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Snowden: a Thought-Provoking and Timely Film on Mass Surveillance and Freedom

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I’m not going to lie, when I walked into Snowden, I was not entirely knowledgeable on the events surrounding Edward Snowden in 2013. I had a vague idea that it had to do with surveillance and a mass leak of information, but that’s about it. However, this had no impact on the terrific experience I had watching Snowden and that is one of the film’s main strengths.

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Directed by Oliver Stone and featuring an all-star cast including Joseph Gordon-Levitt, Shailene Woodley, and everyone’s favourite OTT actor/meme Nicolas Cage, Snowden is a fascinating political drama. It recounts Edward Snowden’s time working for both the CIA and the NSA and the events that lead to him leaking classified information about the NSA to the press.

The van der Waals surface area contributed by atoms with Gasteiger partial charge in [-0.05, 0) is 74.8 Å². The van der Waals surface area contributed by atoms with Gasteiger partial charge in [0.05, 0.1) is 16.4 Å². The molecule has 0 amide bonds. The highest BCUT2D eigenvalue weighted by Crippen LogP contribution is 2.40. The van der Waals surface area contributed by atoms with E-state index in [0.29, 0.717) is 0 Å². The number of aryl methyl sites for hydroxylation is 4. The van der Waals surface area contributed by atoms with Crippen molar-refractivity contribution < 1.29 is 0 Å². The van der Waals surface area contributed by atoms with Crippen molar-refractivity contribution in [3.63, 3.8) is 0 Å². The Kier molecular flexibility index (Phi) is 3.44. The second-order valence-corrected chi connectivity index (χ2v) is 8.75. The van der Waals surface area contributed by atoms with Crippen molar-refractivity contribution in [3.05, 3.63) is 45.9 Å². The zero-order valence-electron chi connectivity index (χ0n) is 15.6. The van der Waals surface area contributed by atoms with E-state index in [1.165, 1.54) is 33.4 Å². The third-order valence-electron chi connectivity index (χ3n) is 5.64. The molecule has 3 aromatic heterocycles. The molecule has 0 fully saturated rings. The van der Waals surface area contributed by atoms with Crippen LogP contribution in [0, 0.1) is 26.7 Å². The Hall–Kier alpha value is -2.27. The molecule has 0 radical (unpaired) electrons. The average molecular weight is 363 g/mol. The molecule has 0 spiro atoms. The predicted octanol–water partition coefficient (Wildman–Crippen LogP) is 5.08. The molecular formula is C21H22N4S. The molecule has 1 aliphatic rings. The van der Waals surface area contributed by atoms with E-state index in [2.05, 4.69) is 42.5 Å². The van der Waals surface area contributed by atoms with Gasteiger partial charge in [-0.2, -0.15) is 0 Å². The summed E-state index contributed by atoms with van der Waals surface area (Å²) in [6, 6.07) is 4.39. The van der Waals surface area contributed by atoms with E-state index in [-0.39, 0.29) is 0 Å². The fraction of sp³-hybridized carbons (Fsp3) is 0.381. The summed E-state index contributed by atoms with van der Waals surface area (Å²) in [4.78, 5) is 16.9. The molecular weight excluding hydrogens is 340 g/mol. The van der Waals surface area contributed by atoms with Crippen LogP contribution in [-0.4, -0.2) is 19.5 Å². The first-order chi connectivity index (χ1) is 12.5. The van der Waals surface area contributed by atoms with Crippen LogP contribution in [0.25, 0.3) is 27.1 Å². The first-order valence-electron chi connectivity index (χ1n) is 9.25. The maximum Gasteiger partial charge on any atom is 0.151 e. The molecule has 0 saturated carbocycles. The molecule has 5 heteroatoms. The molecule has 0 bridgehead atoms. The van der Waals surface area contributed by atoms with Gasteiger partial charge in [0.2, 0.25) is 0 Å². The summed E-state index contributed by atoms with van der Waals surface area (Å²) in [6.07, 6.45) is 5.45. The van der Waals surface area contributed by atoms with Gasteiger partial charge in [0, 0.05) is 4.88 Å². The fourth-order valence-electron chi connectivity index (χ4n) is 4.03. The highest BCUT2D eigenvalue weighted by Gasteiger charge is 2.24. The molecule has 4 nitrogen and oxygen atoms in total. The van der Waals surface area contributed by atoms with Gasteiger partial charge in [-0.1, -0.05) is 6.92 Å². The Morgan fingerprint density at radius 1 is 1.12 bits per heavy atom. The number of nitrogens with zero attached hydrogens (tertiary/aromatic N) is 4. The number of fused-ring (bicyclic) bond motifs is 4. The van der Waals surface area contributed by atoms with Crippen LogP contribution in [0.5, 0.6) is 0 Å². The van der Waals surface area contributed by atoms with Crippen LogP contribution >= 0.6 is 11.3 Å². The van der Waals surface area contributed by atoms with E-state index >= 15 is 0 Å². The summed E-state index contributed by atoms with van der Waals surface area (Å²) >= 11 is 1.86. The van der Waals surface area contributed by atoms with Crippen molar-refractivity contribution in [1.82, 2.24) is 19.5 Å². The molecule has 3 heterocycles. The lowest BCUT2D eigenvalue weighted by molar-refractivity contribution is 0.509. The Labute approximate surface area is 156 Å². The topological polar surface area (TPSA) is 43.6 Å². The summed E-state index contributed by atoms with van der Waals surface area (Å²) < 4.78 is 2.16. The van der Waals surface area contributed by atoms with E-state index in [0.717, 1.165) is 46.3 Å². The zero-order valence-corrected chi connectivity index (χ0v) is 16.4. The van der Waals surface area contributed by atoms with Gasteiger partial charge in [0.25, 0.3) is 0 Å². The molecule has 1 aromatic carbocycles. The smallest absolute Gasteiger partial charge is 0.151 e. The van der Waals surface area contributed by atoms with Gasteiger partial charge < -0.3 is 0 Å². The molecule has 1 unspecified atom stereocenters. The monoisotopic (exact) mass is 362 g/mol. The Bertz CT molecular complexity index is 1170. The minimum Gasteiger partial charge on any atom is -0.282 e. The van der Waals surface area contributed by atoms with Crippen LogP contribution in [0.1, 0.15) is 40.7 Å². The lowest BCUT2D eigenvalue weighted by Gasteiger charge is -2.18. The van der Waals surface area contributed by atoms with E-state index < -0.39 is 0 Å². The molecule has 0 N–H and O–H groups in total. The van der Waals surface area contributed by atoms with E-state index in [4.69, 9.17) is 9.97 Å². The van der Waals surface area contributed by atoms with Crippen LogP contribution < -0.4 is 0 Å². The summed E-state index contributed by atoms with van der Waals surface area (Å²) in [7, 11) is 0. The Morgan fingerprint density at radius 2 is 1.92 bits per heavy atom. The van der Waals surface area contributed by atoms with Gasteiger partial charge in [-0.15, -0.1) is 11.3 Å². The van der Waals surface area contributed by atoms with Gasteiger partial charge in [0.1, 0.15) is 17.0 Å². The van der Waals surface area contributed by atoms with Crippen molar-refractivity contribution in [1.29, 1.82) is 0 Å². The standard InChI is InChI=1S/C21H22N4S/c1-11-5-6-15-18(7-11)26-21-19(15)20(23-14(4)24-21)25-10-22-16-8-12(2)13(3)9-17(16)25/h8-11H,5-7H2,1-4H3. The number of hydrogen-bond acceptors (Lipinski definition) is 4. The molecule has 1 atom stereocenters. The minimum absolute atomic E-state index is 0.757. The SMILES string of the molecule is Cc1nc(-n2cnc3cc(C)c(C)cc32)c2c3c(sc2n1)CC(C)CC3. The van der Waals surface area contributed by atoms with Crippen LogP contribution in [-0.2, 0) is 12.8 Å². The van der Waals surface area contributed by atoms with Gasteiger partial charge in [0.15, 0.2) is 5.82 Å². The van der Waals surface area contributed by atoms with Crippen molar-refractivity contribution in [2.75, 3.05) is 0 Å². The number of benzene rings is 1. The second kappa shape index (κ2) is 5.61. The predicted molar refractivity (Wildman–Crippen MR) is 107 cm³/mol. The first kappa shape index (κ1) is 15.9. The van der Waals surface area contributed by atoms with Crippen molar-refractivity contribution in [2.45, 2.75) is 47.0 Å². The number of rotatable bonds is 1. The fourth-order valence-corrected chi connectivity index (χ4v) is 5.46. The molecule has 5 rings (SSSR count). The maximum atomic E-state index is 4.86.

The first thing to say about the film is that Joseph Gordon-Levitt delivers an astonishing performance as Edward Snowden. He very convincingly manages to convey Snowden’s anxieties, isolation and sense of responsibility that comes with his job. Shailene Woodley, of Fault in Our Stars and Spectacular Now fame, is also terrific as Snowden’s girlfriend, Lindsay Mills, who acts as Snowden’s moral compass, but is also strong-willed, outspoken and, at times, selfish.

As you would expect from an Oliver Stone film, Snowden is very politically-minded and investigates the ideas of mass surveillance and what it means to be free in a very interesting way, through its narrative structure. However, director Oliver Stone should also be commended for not neglecting the emotional aspects of Snowden’s life and the film surprisingly spends some time focusing on Snowden’s health concerns as well as his various disputes with girlfriend Lindsay. But Snowden is undoubtedly another political film from Oliver Stone and following the recent disappointments of Savages and Wall Street: Money Never Sleeps, sees Stone’s return to solid form.

Check out the rest of our website for more movie news and reviews, including our thoughts on Sully, Nerve, Bad Moms and Indignation